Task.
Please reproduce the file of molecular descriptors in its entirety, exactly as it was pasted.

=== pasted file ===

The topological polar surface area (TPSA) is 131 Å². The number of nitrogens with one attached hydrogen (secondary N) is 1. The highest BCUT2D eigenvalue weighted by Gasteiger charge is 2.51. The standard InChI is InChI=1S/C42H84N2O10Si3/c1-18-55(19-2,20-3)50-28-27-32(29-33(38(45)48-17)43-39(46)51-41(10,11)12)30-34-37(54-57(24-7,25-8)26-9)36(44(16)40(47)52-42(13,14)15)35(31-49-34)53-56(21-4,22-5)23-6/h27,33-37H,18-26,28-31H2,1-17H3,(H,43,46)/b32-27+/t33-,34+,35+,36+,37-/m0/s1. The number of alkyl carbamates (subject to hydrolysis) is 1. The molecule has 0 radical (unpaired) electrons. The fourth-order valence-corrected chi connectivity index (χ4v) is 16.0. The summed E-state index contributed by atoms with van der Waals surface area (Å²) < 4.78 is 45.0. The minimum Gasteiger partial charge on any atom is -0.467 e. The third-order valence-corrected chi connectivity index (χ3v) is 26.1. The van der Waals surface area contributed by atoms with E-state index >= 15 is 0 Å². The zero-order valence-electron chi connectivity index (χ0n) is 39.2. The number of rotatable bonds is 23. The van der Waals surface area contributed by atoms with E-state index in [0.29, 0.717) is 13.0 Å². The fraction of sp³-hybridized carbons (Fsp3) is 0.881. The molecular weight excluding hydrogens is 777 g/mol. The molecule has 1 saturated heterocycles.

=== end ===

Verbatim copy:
The topological polar surface area (TPSA) is 131 Å². The number of nitrogens with one attached hydrogen (secondary N) is 1. The highest BCUT2D eigenvalue weighted by Gasteiger charge is 2.51. The standard InChI is InChI=1S/C42H84N2O10Si3/c1-18-55(19-2,20-3)50-28-27-32(29-33(38(45)48-17)43-39(46)51-41(10,11)12)30-34-37(54-57(24-7,25-8)26-9)36(44(16)40(47)52-42(13,14)15)35(31-49-34)53-56(21-4,22-5)23-6/h27,33-37H,18-26,28-31H2,1-17H3,(H,43,46)/b32-27+/t33-,34+,35+,36+,37-/m0/s1. The number of alkyl carbamates (subject to hydrolysis) is 1. The molecule has 0 radical (unpaired) electrons. The fourth-order valence-corrected chi connectivity index (χ4v) is 16.0. The summed E-state index contributed by atoms with van der Waals surface area (Å²) < 4.78 is 45.0. The minimum Gasteiger partial charge on any atom is -0.467 e. The third-order valence-corrected chi connectivity index (χ3v) is 26.1. The van der Waals surface area contributed by atoms with E-state index >= 15 is 0 Å². The zero-order valence-electron chi connectivity index (χ0n) is 39.2. The number of rotatable bonds is 23. The van der Waals surface area contributed by atoms with E-state index in [0.29, 0.717) is 13.0 Å². The fraction of sp³-hybridized carbons (Fsp3) is 0.881. The molecular weight excluding hydrogens is 777 g/mol. The molecule has 1 saturated heterocycles.